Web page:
Address to the President of the Diyanet at the Department for Religious Affairs
28 November 2014
Religious and Civil Authorities,
Ladies and Gentlemen,
I am pleased to meet with you today in the course of my visit to your country. I thank the President of this distinguished office for his cordial invitation which affords me the opportunity to share these moments with political and religious leaders, both Muslim and Christian.
It is a tradition that Popes, when they visit different countries as part of their mission, meet also with the leaders and members of various religions. Without this openness to encounter and dialogue, a Papal Visit would not fully correspond to its purposes. And so I have wished to meet you, following in the footsteps of my venerable predecessors. In this context, I am pleased to recall in a special way Pope Benedict XVI’s visit to this very same place in November 2006.
Good relations and dialogue between religious leaders have, in fact, acquired great importance. They represent a clear message addressed to their respective communities which demonstrates that mutual respect and friendship are possible, notwithstanding differences. Such friendship, as well as being valuable in itself, becomes all the more meaningful and important in a time of crises such as our own, crises which in some parts of the world are disastrous for entire peoples.
Wars cause the death of innocent victims and bring untold destruction, interethnic and interreligious tensions and conflicts, hunger and poverty afflicting hundreds of millions of people, and inflict damage on the natural environment – air, water and land.
Especially tragic is the situation in the Middle East, above all in Iraq and Syria. Everyone suffers the consequences of these conflicts, and the humanitarian situation is unbearable. I think of so many children, the sufferings of so many mothers, of the elderly, of those displaced and of all refugees, subject to every form of violence. Particular concern arises from the fact that, owing mainly to an extremist and fundamentalist group, entire communities, especially – though not exclusively – Christians and Yazidis, have suffered and continue to suffer barbaric violence simply because of their ethnic and religious identity. They have been forcibly evicted from their homes, having to leave behind everything to save their lives and preserve their faith. This violence has also brought damage to sacred buildings, monuments, religious symbols and cultural patrimony, as if trying to erase every trace, every memory of the other.
As religious leaders, we are obliged to denounce all violations against human dignity and human rights. Human life, a gift of God the Creator, possesses a sacred character. As such, any violence which seeks religious justification warrants the strongest condemnation because the Omnipotent is the God of life and peace. The world expects those who claim to adore God to be men and women of peace who are capable of living as brothers and sisters, regardless of ethnic, religious, cultural or ideological differences.
As well as denouncing such violations, we must also work together to find adequate solutions. This requires the cooperation of all: governments, political and religious leaders, representatives of civil society, and all men and women of goodwill. In a unique way, religious leaders can offer a vital contribution by expressing the values of their respective traditions. We, Muslims and Christians, are the bearers of spiritual treasures of inestimable worth. Among these we recognize some shared elements, though lived according to the traditions of each, such as the adoration of the All-Merciful God, reference to the Patriarch Abraham, prayer, almsgiving, fasting… elements which, when lived sincerely, can transform life and provide a sure foundation for dignity and fraternity. Recognizing and developing our common spiritual heritage – through interreligious dialogue – helps us to promote and to uphold moral values, peace and freedom in society (cf. John Paul II, Address to the Catholic Community in Ankara, 29 November 1979). The shared recognition of the sanctity of each human life is the basis of joint initiatives of solidarity, compassion, and effective help directed to those who suffer most. In this regard, I wish to express my appreciation for everything that the Turkish people, Muslims and Christians alike, are doing to help the hundreds of thousands of people who are fleeing their countries due to conflicts. There are two million of them. This is a clear example of how we can work together to serve others, an example to be encouraged and maintained.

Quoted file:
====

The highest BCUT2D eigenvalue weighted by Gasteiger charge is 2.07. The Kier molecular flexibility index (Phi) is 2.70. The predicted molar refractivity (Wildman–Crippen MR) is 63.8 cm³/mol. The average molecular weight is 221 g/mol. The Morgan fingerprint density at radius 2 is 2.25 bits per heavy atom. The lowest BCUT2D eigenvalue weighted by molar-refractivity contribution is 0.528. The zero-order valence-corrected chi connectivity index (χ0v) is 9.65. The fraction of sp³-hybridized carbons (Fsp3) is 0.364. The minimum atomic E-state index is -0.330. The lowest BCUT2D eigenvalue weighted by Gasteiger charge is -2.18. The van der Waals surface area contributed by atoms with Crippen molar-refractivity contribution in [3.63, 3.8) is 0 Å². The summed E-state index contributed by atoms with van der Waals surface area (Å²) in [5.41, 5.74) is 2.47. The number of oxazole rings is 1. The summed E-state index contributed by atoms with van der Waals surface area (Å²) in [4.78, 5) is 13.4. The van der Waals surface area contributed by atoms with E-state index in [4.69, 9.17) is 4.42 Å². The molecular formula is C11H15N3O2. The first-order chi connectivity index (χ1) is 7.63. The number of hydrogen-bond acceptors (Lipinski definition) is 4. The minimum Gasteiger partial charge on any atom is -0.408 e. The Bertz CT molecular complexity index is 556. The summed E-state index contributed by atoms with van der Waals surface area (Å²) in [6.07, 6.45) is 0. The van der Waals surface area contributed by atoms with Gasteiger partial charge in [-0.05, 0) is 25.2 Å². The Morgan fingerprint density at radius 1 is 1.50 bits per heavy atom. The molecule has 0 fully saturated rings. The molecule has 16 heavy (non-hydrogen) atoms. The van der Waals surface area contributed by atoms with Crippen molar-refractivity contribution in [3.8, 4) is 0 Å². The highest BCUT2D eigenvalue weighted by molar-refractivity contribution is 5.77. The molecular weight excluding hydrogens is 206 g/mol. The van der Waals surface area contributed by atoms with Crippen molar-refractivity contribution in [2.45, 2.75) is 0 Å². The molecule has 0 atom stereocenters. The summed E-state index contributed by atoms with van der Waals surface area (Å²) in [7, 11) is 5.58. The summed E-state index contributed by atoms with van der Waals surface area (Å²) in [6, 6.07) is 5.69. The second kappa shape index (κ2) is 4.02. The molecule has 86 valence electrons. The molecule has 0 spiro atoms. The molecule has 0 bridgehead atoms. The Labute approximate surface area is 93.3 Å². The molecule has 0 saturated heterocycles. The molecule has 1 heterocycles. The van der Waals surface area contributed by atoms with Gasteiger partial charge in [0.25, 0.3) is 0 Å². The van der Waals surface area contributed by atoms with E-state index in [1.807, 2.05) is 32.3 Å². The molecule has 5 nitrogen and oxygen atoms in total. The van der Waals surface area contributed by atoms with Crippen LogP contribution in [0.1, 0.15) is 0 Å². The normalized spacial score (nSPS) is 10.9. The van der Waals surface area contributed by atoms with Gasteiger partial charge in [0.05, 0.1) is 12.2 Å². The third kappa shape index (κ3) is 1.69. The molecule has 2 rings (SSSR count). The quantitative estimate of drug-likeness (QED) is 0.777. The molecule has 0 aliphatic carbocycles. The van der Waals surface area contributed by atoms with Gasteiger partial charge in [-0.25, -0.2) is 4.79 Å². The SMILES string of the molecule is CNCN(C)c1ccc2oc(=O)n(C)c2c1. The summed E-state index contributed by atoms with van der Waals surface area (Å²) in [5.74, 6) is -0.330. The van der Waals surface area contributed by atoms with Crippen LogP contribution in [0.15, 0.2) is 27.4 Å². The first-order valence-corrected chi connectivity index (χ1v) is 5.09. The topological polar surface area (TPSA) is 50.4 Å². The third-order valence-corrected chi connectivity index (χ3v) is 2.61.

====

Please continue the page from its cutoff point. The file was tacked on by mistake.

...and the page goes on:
I wish also to express my satisfaction at the good relations which exist between the Diyanet and the Pontifical Council for Interreligious Dialogue. It is my earnest desire that these relations will continue and be strengthened for the good of all, so that every initiative which promotes authentic dialogue will offer a sign of hope to a world which so deeply needs peace, security and prosperity. Following my meeting with the President, I am also hopeful that this interreligious dialogue will take on creative new forms.
Mr President, I renew my gratitude to you and your colleagues for this meeting, which fills my heart with joy. I am grateful also to each one of you, for your presence and for your prayers which, in your kindness, you offer for me and my ministry. For my part, I assure you of my prayers. May the Lord grant us all his blessing.